All three are adamant about constituents calling in, testifying or otherwise making their voices heard. To those afraid of confrontation, they emphasize that it’s a representative’s job to be nice to the public they serve. Cheng says calling her representatives to complain is “the cheapest form of therapy.”

“I used to feel like I needed to have something really well-researched to say, or something that came directly from an organization that was really reputable that I respected,” Cheng says. “But then I realized that I should have more self-respect for my own opinions, and that’s literally why our representatives are there.”


The final step in The Rabble’s activist initiation is homework. It’s easier than it sounds. In fact, not only do the assignments eliminate the awkward effort of getting the ball rolling in new political spaces, they’re designed to be achieved in a couple of minutes. Both mothers themselves, Gunn and Bullard know the importance of equipping moms with tiny tasks that fit into their schedules. Even without kids, there are obstacles for anyone to get involved, such as not having a car.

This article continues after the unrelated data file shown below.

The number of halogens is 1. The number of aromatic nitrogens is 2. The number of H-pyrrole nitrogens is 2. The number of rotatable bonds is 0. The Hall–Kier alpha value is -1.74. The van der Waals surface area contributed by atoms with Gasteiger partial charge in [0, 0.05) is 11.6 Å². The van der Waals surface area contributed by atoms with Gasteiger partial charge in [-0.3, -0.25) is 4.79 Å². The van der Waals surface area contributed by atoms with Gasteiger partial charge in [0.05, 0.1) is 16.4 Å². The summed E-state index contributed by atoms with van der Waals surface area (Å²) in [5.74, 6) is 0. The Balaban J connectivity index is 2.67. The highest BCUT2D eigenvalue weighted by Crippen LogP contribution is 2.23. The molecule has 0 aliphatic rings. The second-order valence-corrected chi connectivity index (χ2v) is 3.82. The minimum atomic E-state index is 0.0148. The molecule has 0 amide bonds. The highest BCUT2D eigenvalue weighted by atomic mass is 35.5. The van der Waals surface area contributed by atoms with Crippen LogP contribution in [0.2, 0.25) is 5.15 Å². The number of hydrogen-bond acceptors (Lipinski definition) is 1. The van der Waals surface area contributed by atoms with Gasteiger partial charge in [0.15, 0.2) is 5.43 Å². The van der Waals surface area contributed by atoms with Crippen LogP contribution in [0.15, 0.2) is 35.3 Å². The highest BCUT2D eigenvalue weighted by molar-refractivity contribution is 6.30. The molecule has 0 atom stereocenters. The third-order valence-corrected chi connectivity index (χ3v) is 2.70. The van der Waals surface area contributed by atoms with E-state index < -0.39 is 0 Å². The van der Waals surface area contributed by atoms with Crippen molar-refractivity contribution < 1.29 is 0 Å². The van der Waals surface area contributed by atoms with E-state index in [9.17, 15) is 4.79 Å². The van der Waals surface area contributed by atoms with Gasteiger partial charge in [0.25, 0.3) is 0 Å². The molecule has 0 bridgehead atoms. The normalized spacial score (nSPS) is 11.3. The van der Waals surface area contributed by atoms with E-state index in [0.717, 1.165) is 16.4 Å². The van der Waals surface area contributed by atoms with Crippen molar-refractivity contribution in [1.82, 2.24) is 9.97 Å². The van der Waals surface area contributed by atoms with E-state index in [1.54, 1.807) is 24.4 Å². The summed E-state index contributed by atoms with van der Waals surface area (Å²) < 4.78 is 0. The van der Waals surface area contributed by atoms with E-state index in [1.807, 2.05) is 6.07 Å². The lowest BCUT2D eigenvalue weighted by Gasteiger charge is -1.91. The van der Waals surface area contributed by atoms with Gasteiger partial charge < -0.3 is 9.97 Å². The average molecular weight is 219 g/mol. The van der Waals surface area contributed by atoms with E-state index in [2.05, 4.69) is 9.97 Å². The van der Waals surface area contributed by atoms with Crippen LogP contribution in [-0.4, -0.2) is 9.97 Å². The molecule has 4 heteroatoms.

Calls to action can be as simple as buying a black doll to send to daycare to increase representation at a young age, or RSVPing to an event. At the live taping for the first season finale, Cheng asked the audience to save the phone number to the office of Texas Sen. John Cornyn. She demonstrated how to call and leave a voicemail and asked that each member of the audience call on the drive home. Many of them did. Specificity is the secret ingredient that has proven to motivate Rabble listeners in taking formerly intimidating steps. The podcast’s Instagram stories detail obscure bureaucratic processes and if listeners are still nervous, the founders offer to help; they’ll march with you, call representatives with you or testify in court with you.